Drawbridge, a startup that helps businesses identify when a single person is using multiple devices, has raised $25 million in Series C funding.
Every time I write about Drawbridge, I’m contractually obligated to mention that the company is backed by two of the best-known venture capital firms, Sequoia Capital and Kleiner Perkins Caufield & Byers. For this round, Drawbridge went back to Sequoia to lead, with Kleiner and another previous investor, Northgate Capital, also participating.
More than three years have passed since Drawbridge raised a $14 million Series B. (It has now raised more than $45 million total.) Founder and CEO Kamakshi Sivaramakrishnan told me she hadn’t necessarily planned to wait that long before fundraising again, but “the timing was just right for us,” because the company needed time to broaden its strategy, bring on more customers and see the idea of cross-device targeting become “far more mainstream.”
Speaking of broadening its strategy, said the funding will allow Drawbridge to “double down” on its expansion beyond ad-tech. The company was one of the first to work on creating a cross-device graph that allowed advertisers to use data to target consumers across laptops, mobile phones, tablets and more. But now Drawbridge has begun offering this technology to non-advertising customers, too.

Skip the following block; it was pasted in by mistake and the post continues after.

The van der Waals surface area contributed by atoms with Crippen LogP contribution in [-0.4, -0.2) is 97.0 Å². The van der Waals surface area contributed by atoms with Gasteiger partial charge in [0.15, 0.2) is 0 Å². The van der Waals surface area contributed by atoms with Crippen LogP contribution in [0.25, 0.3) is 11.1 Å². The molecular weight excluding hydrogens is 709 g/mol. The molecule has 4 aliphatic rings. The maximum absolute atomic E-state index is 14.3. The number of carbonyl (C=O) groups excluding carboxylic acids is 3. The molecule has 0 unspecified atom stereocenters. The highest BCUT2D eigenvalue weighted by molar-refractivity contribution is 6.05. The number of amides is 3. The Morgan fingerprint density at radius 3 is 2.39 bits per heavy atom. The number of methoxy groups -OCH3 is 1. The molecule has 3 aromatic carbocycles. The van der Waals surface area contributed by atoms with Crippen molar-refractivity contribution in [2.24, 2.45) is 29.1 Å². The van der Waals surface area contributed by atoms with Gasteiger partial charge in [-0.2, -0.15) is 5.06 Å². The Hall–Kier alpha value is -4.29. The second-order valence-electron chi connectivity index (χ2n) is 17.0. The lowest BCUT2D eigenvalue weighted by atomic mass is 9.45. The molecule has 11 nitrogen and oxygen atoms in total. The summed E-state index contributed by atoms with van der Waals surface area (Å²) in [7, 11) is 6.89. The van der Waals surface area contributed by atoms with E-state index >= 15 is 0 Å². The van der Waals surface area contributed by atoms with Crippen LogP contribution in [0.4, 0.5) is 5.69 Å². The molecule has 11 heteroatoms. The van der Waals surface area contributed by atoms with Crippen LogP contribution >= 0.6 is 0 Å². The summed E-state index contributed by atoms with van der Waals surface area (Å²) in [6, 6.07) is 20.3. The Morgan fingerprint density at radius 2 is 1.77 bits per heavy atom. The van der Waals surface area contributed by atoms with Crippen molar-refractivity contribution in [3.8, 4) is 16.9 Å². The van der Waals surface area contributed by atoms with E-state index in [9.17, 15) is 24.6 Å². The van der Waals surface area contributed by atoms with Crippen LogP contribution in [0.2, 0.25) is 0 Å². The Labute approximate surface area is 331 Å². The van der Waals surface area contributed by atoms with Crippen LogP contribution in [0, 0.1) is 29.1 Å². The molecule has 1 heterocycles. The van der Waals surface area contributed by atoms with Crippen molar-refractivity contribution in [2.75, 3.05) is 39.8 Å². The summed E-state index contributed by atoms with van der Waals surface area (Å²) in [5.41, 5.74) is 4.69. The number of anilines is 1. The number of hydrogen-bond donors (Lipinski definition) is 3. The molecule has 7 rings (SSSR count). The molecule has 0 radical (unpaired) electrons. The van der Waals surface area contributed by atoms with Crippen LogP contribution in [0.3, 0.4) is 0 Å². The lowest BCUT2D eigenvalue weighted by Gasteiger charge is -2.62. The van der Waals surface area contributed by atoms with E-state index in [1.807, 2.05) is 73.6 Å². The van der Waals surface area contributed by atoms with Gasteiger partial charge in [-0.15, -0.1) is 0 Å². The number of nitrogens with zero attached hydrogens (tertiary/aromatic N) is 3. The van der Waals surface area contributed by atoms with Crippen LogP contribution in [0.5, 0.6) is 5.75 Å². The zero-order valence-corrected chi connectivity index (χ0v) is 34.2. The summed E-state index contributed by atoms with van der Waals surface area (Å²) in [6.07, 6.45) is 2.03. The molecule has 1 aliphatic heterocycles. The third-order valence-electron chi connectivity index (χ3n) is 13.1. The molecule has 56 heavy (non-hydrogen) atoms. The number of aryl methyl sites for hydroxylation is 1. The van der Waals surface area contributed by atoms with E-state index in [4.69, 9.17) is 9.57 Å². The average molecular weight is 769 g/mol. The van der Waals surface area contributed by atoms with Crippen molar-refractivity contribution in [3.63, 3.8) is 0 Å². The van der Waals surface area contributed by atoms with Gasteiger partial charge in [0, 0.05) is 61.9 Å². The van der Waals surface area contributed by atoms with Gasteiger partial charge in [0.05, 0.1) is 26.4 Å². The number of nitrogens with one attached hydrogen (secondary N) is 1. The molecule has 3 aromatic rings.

After all, one of the big advantages for a company like Facebook is its data about consumers across devices. (Facebook can determine this thanks to user logins, while Drawbridge has to use a “probabilistic” approach that combines statistical models with user behavior to determine when multiple devices are likely to belong to one person.) Sivaramakrishnan is looking to offer that kind of knowledge to other companies for purposes like for website personalization, fraud detection and marketing automation.
“The opportunity that Drawbridge is going after is: How do we use this fundamental asset to power so many different services?” she added. “That’s where our investment is going, into identifying these categories. We’re going to invest int it from a product perspective and a sales perspective.”
The company says that in the last quarter of 2015, it reached an annualized revenue run rate of $100 million — and about half of that didn’t come from advertising. Recent partners include M&C Saatchi Mobile, Oracle and Lyft.
Drawbridge also has global plans. While it already has a small team in London, Sivaramakrishnan said she’s looking to expand in both Europe and Asia.
Featured Image: Drawbridge